In order to reconfigure its processing operations for a new model, Mercedes Benz South Africa (MBSA) is looking to upgrade part of its facility based in East London. One of the upgrade works involves the construction of a new logistics building on J-Site within the East London plant. This project involves the construction of amongst other structures, the following:-
- a) J site Logistics building,
- b) Gate House to replace the existing
- c) Hawker Stalls to replace the existing
- d) Dry Link connection between the J Site building and the existing F11 Assembly building
- e) Truck Canopy
The client opted for a turnkey contract solution for the project and Stefanutti Stocks were appointed on February 2017. AECOM were appointed by Stefanutti Stocks as their design consultants.
What was the brief to the architect?
The client’s aimed to construct a new Logistics Building with good accessibility for suppliers and a good connection to Assembly to feed the manufacturing process, with the building footprint maximising all available space on the site. The turnkey contractor was to propose energy saving initiatives which needed to be incorporated into the design. The principal design philosophy is to provide a structural support arrangement which provides a robust and sustainable structural solution, ensuring the space provided is suitable for its intended use.
Give a brief description of the structural framing. What type of sections were used (e.g. hollow, cellular, I beams etc) and why?
The Logistics building is approximately 21 000m2. A gridline system of 28m in the East-West direction and 15m in the North-South direction is used. The Logistics building has a structural steel roof with a slope of 2% (1.2 degree pitch). Hot rolled IPE purlins are spaced at 3.0m and span 7.5m between the trusses. The trusses span 28m and are supported on girders spanning 15m. The trusses and girders are 2.2m deep and consist of UC’s for the top and bottom cords and double angles for diagonals. A clear height of 10m is allowed for between the floor and underside of the roof trusses. All services are therefore located within the roof cavity. To maximise the usable floor area and ensure flexibility for racking layouts, no vertical bracing was used. This also ensured that expansion of the building could take place in all directions. To obtain lateral stability, the concrete columns were used up to 8m above floor level and catladders with a perimeter parapet were provided for maintenance.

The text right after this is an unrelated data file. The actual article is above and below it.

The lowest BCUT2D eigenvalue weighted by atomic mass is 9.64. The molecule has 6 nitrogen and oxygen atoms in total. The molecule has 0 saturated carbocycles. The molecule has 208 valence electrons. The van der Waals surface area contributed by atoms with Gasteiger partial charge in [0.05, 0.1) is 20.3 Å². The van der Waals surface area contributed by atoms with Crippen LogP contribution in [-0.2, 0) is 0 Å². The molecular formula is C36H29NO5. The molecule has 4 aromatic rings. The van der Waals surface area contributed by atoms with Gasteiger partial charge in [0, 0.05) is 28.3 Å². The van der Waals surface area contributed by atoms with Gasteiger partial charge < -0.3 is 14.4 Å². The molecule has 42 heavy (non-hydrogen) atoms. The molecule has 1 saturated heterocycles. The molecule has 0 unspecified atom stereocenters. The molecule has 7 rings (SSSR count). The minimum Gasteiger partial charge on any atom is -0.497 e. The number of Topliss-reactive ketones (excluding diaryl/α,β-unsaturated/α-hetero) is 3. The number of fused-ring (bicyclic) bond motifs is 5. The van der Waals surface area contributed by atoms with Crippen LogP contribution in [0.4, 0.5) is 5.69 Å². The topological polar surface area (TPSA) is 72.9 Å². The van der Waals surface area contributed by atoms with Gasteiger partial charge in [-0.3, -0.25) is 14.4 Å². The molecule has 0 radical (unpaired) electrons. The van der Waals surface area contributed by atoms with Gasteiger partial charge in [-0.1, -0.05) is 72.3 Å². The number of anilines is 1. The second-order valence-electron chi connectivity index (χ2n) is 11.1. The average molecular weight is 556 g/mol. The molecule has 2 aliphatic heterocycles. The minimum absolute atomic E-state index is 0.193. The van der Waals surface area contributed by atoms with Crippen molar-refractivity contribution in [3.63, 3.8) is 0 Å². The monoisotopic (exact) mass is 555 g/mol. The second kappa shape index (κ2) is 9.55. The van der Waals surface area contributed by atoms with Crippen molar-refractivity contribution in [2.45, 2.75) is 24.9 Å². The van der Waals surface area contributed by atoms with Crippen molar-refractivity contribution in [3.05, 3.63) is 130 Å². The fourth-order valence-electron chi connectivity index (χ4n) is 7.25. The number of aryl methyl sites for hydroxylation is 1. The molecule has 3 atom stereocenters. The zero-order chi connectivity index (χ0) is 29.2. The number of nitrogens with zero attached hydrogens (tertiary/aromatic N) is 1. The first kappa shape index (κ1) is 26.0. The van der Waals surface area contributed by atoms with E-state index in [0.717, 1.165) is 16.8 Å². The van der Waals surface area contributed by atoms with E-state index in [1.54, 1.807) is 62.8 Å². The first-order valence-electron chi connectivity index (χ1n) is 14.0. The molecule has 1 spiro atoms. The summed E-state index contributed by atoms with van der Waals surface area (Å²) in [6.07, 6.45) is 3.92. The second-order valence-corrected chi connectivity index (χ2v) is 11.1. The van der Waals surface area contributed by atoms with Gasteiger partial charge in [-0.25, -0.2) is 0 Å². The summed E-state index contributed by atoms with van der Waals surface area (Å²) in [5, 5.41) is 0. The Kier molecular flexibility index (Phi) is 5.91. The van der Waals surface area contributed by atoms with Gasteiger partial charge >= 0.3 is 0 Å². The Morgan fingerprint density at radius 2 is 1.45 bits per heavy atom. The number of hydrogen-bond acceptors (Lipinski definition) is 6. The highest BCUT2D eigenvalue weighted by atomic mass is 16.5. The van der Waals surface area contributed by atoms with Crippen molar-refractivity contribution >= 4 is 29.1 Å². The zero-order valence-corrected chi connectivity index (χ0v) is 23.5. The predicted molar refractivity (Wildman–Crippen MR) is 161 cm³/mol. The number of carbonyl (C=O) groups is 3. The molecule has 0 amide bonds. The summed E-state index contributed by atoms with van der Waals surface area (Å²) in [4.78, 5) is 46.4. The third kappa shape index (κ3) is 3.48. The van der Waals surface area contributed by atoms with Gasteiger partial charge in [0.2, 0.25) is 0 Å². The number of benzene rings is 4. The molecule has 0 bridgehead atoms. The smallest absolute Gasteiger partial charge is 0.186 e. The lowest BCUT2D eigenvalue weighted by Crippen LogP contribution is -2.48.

The exterior of the new building is largely an aluminium cassette facade to avoid corrosion, with corresponding insulation. The roof is constructed with 2 layers mineral torch-on plastomeric waterproofing membrane that is each 4.5mm thick on 60mm fibre rock wool insulation board. The board is fixed to Safintra Saflok 700 0,8mm thick steel AZ 150 (inverted) sheets, which are in turn fixed to the purlins. The non-standard 0,8mm steel Saflok sheet was rolled and load tested at the Safintra premises in Pinetown. This was required due to both the load and spans being beyond the product catalogue guidelines, as well as the sheeting used in an inverted position to provide almost continuous support to the insulation board. A complete mock-up of the roof system was built at Safintra’s premises for testing purposes as well as on site for the client’s approval.
Were there any challenges in the fabrication of the project from the engineer’s design – if yes, please tell? Tell more about fabrication and erection process if it was complex, difficult, innovative etc.